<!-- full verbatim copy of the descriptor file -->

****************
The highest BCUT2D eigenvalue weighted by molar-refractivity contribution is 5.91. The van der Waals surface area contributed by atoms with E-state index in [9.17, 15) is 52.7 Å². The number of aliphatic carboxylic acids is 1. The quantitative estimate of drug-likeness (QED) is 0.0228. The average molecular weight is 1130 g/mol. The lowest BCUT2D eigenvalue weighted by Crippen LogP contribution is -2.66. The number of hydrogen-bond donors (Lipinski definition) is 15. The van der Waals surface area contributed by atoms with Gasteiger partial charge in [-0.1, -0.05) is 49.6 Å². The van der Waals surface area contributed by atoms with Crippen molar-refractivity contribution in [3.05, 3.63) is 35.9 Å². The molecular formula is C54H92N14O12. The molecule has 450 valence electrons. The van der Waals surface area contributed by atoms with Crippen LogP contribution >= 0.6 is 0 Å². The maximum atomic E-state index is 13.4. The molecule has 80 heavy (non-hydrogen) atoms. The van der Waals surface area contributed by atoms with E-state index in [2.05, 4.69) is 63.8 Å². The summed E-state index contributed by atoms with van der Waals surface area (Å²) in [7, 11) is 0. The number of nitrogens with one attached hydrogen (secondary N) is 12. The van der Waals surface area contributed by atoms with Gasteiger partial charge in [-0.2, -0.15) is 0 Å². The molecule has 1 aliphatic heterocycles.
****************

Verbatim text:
The highest BCUT2D eigenvalue weighted by molar-refractivity contribution is 5.91. The van der Waals surface area contributed by atoms with E-state index in [9.17, 15) is 52.7 Å². The number of aliphatic carboxylic acids is 1. The quantitative estimate of drug-likeness (QED) is 0.0228. The average molecular weight is 1130 g/mol. The lowest BCUT2D eigenvalue weighted by Crippen LogP contribution is -2.66. The number of hydrogen-bond donors (Lipinski definition) is 15. The van der Waals surface area contributed by atoms with Gasteiger partial charge in [-0.1, -0.05) is 49.6 Å². The van der Waals surface area contributed by atoms with Crippen molar-refractivity contribution in [3.05, 3.63) is 35.9 Å². The molecular formula is C54H92N14O12. The molecule has 450 valence electrons. The van der Waals surface area contributed by atoms with Crippen LogP contribution >= 0.6 is 0 Å². The maximum atomic E-state index is 13.4. The molecule has 80 heavy (non-hydrogen) atoms. The van der Waals surface area contributed by atoms with E-state index in [2.05, 4.69) is 63.8 Å². The summed E-state index contributed by atoms with van der Waals surface area (Å²) in [7, 11) is 0. The number of nitrogens with one attached hydrogen (secondary N) is 12. The van der Waals surface area contributed by atoms with Gasteiger partial charge in [-0.2, -0.15) is 0 Å². The molecule has 1 aliphatic heterocycles.